And the Thai restaurant Pakpao recently opened their second location (other than the Dallas Design District) next to Frost Gelato. We popped in Friday evening and found one of our son’s high school buds, Tea Acuff, working with owner Richard Ellman. I was curious why he chose this particular location to move into Preston Hollow — really, the location is NOT Preston Hollow, but we will let that slip because on Friday, it seemed half of Preston Hollow was there… listen up ye restauranteurs of Preston Center: a grocery store brings out the consumers:



Mod Market

Update 1:54 pm: Heather Dubrow (wife of the Dr. Botched fame Dr. Terry Dubrow) will likely be the prototype for Cary Deubur. I love plastic surgeons’s wives — they benefit so much from their hubby’s talents! Kind of like ObGyn wives… I digress. I totally forgot another hot tip: the beautiful and brilliant Gina Ginsberg, ex of Scott who is a sharp businesswoman on her own and graduated Magna Cum Laude from SMU… got a tip that the Ladies of Dallas, that is the Real Housewives of Dallas, were shooting some scenes over at Mod Market in Preston Hollow Village, Walnut Hill Lane and Central last week. Sources who saw it all — dang they snapped zero pictures — confirmed that two of the Real Housewives of Dallas are definitely the lovely Lee Anne Locken and Tiffany Hendra. They were for sure seen there filming. Source also thinks they saw Heidi Dillon, and MAYBE Stephanie Hollman. No word on whether my darling friend Cynthia Smoot was spotted, but the Dallas Observer thinks she is a shoo-in. Other possible Housewives (not confirmed by my source) is are Heather Dubrow and Cary Deubur, wife of Baylor plastic surgeon Dr. Mark Deuber, who live on Strait Lane north of Royal. The cast will be revealed next month.

The Legacy West development in Frisco, designed by Ross Conway and his team at Gensler. All photos and renderings: Ross Conway

The Legacy West development in Frisco, designed by Ross Conway and his team at Gensler. All photos and renderings: Ross Conway

In our ongoing series, Interview with an Architect, we speak with leading voices in the North Texas architecture community and learn about their work, development issues in our community, and good design practices and principals (you can read the last one here).

Ross Conway

Ross Conway

Ross Conway, AIA, LEED AP, is Senior Associate and Design Director in the Lifestyle Studio at Gensler’s Dallas offices, where he has worked for almost 14 years.

His portfolio includes big names like the Dallas Cowboys Headquarters (The Star) in Frisco, the Legacy West addition in Frisco, Preston Hollow Village, The Shops at Park Lane, The Gate in Frisco, The Music Factory in Irving, and the Brazos Riverfront in Waco.

One of his current tasks is the $100-million Bishop Arts redevelopment in North Oak Cliff, an enterprise he calls “a once-in-a-career project for me.”

Conway grew up in Arlington and earned a Masters degree in Architecture from the University of Texas at Arlington. He and his wife recently built a house in Urban Reserve, a Lake Highlands neighborhood of 50 modern, single-family homes, designed by a select group of regionally and nationally recognized architects, including Evan Beattie, the first person we interviewed for this series. He’s also on the architectural review committee there.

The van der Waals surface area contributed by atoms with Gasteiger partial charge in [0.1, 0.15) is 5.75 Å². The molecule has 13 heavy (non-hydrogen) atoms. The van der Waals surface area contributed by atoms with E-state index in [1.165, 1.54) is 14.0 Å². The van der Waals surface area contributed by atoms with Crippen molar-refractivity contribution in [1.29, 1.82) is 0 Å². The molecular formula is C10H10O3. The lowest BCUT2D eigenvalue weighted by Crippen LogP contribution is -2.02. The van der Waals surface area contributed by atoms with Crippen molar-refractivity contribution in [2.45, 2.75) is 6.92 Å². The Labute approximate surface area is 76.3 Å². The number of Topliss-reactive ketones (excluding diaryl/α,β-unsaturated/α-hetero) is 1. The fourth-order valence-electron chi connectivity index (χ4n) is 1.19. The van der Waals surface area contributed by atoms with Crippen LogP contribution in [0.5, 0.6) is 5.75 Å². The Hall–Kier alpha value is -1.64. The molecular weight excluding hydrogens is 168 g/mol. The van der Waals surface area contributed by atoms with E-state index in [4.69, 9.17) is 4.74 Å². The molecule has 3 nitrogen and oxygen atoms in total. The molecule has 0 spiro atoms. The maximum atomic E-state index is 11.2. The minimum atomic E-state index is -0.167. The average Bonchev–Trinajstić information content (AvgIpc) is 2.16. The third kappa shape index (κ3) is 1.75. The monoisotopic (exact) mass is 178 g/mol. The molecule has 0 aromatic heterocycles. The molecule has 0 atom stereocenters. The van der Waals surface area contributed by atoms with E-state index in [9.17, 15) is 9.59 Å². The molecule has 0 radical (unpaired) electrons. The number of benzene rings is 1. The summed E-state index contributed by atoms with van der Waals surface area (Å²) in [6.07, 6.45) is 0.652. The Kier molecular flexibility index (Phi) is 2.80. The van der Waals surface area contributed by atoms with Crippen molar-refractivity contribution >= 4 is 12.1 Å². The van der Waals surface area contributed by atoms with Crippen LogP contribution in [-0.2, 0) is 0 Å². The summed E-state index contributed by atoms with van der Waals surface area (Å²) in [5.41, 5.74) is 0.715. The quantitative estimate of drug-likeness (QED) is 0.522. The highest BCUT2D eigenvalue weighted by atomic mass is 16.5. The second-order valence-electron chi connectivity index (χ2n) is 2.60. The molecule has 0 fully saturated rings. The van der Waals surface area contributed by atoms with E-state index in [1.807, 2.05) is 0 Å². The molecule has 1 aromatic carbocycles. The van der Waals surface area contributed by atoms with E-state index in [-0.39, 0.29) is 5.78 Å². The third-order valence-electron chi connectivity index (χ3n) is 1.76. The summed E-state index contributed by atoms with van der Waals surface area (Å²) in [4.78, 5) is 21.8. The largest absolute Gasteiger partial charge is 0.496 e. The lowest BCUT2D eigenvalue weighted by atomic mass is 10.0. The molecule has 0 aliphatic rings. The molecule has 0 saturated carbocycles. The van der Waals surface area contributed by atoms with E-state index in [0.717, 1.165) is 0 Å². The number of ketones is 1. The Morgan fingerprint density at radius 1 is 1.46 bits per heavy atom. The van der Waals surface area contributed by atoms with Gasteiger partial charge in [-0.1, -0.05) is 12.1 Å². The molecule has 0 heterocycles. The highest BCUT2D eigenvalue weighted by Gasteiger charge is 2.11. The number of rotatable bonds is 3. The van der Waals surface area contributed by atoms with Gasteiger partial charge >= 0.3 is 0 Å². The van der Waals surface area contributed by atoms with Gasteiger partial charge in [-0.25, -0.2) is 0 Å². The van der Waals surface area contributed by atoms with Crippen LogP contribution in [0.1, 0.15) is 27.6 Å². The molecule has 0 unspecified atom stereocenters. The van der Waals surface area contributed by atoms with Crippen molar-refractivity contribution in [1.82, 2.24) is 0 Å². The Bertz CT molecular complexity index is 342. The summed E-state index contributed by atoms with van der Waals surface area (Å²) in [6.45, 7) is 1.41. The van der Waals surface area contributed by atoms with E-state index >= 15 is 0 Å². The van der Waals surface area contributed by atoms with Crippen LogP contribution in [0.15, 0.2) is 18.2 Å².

CandysDirt: Where are you with the Bishop Arts redevelopment?

Ross Conway: We will finish the design in next few months, and [developer] Exxir Capital wants to start construction in August for phase one. We want to gradually grow it over a two-year process, getting it built out to let people get used to it, and to take into consideration people’s concerns.


Preston Hollow Village

Fresh after winning Dallas City Council approval of their Cole Avenue project, Provident Realty Advisors is hyper focused now on their mixed-use, $300 million plus masterpiece at Walnut Hill Lane and Central: Preston Hollow Village. Cannot tell you how excited I am to see this development make it’s Dallas debut. It’s one of the most significant corners in the city, and one of the largest infill tracts of land in the Southwest. I recall the days when the 42 acres were covered with the Willow Creek Apartments, 1960’s era garden style townhome units that had more than their share of fires. (They did have pleasant ponds where we once freed a pet duck.) There were cute shops, too, and, ironically, a nice fireplace store. 

Willow Creek Apartments Dallas Morning News files

Willow Creek Apartments
Dallas Morning News files

Even more deja vu: the current developer was once a previous owner of the land, Provident Realty Advisors, Inc. Back then they planned a Euro-style “urban village” with 1,100 apartments, 175,000 square feet of retail space and senior housing. Down came the aging apartments, up came the recession. The acreage remained barren for five years as nothing happened on the land. (more…)